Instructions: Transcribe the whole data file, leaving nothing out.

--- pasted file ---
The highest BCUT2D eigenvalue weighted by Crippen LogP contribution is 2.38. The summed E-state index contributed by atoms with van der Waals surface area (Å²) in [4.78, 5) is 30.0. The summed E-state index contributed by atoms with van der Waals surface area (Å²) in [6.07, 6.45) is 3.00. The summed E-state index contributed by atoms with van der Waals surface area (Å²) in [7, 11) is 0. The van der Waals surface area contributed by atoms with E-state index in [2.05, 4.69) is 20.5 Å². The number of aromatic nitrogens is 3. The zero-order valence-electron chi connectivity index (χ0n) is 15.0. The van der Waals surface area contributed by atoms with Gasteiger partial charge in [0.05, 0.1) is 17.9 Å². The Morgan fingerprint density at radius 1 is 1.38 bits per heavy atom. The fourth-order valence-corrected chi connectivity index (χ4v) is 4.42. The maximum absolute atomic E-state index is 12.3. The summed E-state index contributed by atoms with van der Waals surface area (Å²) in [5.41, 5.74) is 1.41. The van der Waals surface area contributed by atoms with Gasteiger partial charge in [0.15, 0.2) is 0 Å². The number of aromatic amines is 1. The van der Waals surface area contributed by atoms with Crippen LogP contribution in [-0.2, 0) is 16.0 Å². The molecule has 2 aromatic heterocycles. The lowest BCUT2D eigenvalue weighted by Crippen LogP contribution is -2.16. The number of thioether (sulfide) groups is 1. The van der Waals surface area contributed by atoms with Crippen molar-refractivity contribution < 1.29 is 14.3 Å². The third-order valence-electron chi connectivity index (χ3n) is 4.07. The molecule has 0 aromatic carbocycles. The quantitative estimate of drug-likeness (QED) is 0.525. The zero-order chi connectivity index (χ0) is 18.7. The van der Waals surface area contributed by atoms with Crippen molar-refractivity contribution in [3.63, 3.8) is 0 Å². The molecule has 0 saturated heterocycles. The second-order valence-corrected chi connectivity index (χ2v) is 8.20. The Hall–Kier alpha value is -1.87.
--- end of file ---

The highest BCUT2D eigenvalue weighted by Crippen LogP contribution is 2.38. The summed E-state index contributed by atoms with van der Waals surface area (Å²) in [4.78, 5) is 30.0. The summed E-state index contributed by atoms with van der Waals surface area (Å²) in [6.07, 6.45) is 3.00. The summed E-state index contributed by atoms with van der Waals surface area (Å²) in [7, 11) is 0. The van der Waals surface area contributed by atoms with E-state index in [2.05, 4.69) is 20.5 Å². The number of aromatic nitrogens is 3. The zero-order valence-electron chi connectivity index (χ0n) is 15.0. The van der Waals surface area contributed by atoms with Gasteiger partial charge in [0.05, 0.1) is 17.9 Å². The Morgan fingerprint density at radius 1 is 1.38 bits per heavy atom. The fourth-order valence-corrected chi connectivity index (χ4v) is 4.42. The maximum absolute atomic E-state index is 12.3. The summed E-state index contributed by atoms with van der Waals surface area (Å²) in [5.41, 5.74) is 1.41. The van der Waals surface area contributed by atoms with Gasteiger partial charge in [0.15, 0.2) is 0 Å². The number of aromatic amines is 1. The van der Waals surface area contributed by atoms with Crippen LogP contribution in [-0.2, 0) is 16.0 Å². The molecule has 2 aromatic heterocycles. The lowest BCUT2D eigenvalue weighted by Crippen LogP contribution is -2.16. The number of thioether (sulfide) groups is 1. The van der Waals surface area contributed by atoms with Crippen molar-refractivity contribution < 1.29 is 14.3 Å². The third-order valence-electron chi connectivity index (χ3n) is 4.07. The molecule has 0 aromatic carbocycles. The quantitative estimate of drug-likeness (QED) is 0.525. The zero-order chi connectivity index (χ0) is 18.7. The van der Waals surface area contributed by atoms with Crippen molar-refractivity contribution in [3.63, 3.8) is 0 Å². The molecule has 0 saturated heterocycles. The second-order valence-corrected chi connectivity index (χ2v) is 8.20. The Hall–Kier alpha value is -1.87.